Being a teenager, for me, was a difficult experience. I was not an “adult,” so I was therefore not permitted to interact with or engage with adults except as an inferior child, so the other option was to interact with children– but as an adult. In my environment, this forced me to sit at the “children’s table” during social gatherings, acting as a monitor or babysitter, but neither was I permitted to act as a child in other settings. I was expected to behave as an adult, was given the responsibilities of an adult, but was not allowed to have any privileges of an adult. I was not permitted to go anywhere on my own, without my parents having explicit knowledge of exactly where I was going and when I was returning. The only time I was not with my parents I was being closely monitored by other parents.

I was not allowed to exercise the ability of making my own decisions about what I would wear (all clothing had to be tried on and approved by my father immediately following its purchase), how I would style my hair, if I could wear make-up, or when I would go to bed (I had a “bed time” of 9 o’clock until I was 16, and 10 o’clock until 18). I was not allowed to have a private space– my bedroom door was to remain open at all times, and I was discouraged from being in my room for extended periods. I could not “disappear” to my room when upset or hurt– it was considered a cowardly withdrawal, and I was forced to immediately control and dismiss my hurt feelings and interact with my family as if nothing had ever happened. There were many moments that I would curl into the fetal position on my bed and desperately wish that I could just get in my car and drive for an hour or two without explaining where I’d be going or when I’d be back.

Perhaps one of the most demeaning elements of my teenage experience was a nickname I earned during one of the few times I was allowed to interact with adults. We were playing cards, Phase 10, I think, and I did something that seemed “uppity” or arrogant to the adults at the table. I don’t remember what it was, but, the response of one of the adults at the table, a woman I admired greatly, was to call me “sub-adult.”

Unfortunately, this nick-name made the rounds among the other adults at church, and it continued to haunt me well into my twenties. The people who used it probably did so unthinkingly, and they had no idea how much it stung, how much it hurt, and how I had to fight back tears every time I heard it. It was used to remind me of my place– I was not an adult, but neither was I child, and neither was I allowed any of the attitudes, practices, relationships, or experiences of a teenager.

To me, being called “sub-adult” represented absolute failure because my success as an individual was measured by how “adult” I could be. I was well-behaved when I acted how an adult was expected to act. I was articulate because I could talk like an adult. I was responsible because I could shoulder the burdens of an adult. I was “good” in as much as I behaved as neither adult nor child nor teenager. I could not have angsty, emotional moments because that was what a “teenager” would do. I could not disagree with any adult, because that was perceived as “teenage rebellion.” “Teenagers” were the ones who thought they “knew better,” but they were obviously wrong. “Teenagers” made destructive decisions. Teenagers had crushes. Teenagers argued. Teenagers talked back. Teenagers disagreed. Teenagers wore outlandish clothes. Teenagers didn’t practice discernment. Teenagers were naïve. Teenagers were heedless, directionless, purposeless. Teenagers thought they were capable of being autonomous and independent. Being a “teenager” equaled being incomplete and unhealthy.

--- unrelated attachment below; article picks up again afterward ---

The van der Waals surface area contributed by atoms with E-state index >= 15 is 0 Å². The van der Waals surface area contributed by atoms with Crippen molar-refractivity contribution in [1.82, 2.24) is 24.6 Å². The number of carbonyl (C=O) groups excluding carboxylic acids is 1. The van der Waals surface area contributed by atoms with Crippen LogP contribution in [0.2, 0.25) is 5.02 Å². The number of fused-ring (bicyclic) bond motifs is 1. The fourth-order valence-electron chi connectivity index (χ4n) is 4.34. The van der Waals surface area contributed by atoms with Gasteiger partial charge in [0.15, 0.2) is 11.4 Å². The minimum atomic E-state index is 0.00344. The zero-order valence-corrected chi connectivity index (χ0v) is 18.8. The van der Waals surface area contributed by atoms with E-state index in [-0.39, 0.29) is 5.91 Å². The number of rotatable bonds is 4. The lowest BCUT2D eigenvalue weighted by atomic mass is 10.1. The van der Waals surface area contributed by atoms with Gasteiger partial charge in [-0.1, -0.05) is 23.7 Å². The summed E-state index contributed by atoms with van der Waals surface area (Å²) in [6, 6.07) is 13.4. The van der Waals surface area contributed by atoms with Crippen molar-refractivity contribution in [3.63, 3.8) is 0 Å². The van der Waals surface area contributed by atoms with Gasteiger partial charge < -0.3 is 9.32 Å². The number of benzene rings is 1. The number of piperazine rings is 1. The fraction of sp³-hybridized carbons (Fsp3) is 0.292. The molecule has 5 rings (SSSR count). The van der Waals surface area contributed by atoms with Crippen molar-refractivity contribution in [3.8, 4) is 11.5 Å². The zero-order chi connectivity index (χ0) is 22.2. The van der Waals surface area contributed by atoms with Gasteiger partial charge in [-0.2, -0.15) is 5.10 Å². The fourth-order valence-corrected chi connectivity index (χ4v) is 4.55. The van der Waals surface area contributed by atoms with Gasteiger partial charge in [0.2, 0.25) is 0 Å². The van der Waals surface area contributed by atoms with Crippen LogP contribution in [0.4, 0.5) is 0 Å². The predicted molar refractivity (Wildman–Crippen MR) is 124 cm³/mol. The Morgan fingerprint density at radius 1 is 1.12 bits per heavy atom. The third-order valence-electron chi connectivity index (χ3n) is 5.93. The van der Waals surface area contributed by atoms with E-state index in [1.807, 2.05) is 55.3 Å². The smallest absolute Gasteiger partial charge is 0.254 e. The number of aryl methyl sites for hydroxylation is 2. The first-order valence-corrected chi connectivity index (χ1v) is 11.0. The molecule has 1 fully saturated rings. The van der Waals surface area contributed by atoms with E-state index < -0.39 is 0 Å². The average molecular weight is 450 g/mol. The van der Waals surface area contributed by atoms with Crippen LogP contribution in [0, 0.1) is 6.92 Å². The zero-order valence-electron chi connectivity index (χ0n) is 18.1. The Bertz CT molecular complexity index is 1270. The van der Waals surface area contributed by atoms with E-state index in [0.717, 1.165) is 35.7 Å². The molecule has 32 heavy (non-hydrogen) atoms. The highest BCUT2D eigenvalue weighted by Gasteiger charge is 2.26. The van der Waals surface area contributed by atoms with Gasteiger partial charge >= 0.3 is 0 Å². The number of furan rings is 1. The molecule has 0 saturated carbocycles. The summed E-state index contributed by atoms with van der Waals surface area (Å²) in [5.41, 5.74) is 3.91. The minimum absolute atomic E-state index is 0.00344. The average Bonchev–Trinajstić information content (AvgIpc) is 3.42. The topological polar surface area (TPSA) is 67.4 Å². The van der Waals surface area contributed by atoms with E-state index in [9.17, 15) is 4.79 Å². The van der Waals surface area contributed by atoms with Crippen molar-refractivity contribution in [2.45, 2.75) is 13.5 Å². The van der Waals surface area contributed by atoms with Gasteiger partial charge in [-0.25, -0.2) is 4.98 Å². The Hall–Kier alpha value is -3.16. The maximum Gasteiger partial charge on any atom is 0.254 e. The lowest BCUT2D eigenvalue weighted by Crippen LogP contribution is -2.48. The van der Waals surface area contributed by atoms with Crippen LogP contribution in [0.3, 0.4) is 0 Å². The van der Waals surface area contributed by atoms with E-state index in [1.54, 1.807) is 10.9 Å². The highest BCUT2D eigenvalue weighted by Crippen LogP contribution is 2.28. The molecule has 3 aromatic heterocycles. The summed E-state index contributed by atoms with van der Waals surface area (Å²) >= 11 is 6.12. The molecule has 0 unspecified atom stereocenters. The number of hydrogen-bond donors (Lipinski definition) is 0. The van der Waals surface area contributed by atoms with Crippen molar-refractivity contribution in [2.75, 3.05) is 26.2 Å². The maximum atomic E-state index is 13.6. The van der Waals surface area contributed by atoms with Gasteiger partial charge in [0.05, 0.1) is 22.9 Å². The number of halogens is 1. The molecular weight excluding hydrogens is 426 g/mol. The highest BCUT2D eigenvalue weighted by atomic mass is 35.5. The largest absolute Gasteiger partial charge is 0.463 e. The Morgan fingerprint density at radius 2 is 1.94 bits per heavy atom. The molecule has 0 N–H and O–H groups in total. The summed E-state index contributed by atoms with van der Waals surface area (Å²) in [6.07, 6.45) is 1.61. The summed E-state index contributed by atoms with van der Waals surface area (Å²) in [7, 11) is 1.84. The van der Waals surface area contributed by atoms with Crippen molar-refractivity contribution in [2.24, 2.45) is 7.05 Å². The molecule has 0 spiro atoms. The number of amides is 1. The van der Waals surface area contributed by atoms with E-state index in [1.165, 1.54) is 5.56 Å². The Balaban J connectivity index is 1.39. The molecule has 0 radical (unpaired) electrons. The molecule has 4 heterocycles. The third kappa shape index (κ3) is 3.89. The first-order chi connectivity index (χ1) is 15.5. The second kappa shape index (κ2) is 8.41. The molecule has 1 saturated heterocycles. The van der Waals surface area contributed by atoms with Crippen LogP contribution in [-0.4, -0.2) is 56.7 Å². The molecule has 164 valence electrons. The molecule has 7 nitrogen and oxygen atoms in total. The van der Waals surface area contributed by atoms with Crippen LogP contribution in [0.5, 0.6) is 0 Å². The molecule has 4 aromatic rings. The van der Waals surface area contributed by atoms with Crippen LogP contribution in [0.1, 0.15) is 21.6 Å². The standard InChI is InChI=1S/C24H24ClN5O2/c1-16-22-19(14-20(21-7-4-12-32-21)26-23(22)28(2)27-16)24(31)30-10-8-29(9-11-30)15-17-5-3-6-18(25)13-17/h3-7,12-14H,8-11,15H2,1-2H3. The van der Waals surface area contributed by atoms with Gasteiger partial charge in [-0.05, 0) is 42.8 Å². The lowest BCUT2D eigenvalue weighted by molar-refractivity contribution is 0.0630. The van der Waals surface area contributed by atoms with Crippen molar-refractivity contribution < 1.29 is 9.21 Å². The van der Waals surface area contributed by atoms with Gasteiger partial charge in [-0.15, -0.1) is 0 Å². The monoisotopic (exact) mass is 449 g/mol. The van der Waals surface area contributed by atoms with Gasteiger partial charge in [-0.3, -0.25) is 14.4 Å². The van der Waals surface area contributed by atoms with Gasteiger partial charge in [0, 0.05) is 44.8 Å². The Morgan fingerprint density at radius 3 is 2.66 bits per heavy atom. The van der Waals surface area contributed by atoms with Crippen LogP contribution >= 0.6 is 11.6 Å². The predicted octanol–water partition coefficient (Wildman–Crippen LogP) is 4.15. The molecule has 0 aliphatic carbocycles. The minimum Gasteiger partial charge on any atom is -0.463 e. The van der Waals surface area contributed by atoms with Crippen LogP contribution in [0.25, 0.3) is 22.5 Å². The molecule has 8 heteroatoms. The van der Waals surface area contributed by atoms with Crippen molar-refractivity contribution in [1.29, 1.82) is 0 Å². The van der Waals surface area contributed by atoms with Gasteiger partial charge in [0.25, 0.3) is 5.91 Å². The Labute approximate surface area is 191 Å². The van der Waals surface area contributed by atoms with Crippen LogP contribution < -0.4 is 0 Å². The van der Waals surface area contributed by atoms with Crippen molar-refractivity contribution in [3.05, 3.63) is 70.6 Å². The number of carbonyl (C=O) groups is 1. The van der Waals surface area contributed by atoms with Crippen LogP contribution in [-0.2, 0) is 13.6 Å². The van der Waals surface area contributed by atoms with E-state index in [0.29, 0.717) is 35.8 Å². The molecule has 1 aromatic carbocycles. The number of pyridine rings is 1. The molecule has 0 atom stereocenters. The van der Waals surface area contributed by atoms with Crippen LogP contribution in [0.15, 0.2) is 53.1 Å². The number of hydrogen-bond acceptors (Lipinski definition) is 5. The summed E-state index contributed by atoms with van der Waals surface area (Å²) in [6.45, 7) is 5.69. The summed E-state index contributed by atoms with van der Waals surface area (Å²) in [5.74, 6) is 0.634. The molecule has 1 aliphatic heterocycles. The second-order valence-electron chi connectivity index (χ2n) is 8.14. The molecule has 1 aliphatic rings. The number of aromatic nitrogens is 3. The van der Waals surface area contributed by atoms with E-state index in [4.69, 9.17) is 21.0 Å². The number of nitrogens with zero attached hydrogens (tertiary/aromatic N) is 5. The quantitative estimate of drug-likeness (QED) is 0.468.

I had a childhood– a healthy, amazing childhood. My parents were, and are, amazing parents– I love them, and have a good relationship with them today. The problem is that by the time I was a teenager, we’d been in the fundamentalist cult for four years, and we had collectively bought into this idea that “being a teenager” was somehow a sub-standard way of approach to those years between twelve and twenty. I was immeasurably proud of my status in this environment– I can’t tell you how many times I parroted the line that “I already knew that my parents know more than me,” or that I’d never had a “rebellious phase.” I could take care of myself– I did all my own schoolwork with practically no supervision by highschool, I could cook, I could clean, I was amazingly dedicated to practicing piano, all with little or no pressure from my parents. But, somehow, perversely, I was also proud of the fact that I was inferior to adults and knew my place, and knew better than to question those who God had placed in authority above me. I respected the “hoary head.”

The biggest problem with all of this is that because I never practiced any sort of rebellion whatsoever, I was actively discouraging myself from developing my own thoughts and opinions about things. Oh, I would have told you that my beliefs were my own, that I knew what I believed for myself, but I would have been lying. I didn’t have individuality or autonomy. I listened to the music my parents listened to, or the music expressly approved by them. I watched the movies they watched. I held the political opinions they did. I argued what they argued. I didn’t have access to any of these things as myself, but as a “sub-adult” version of my parents.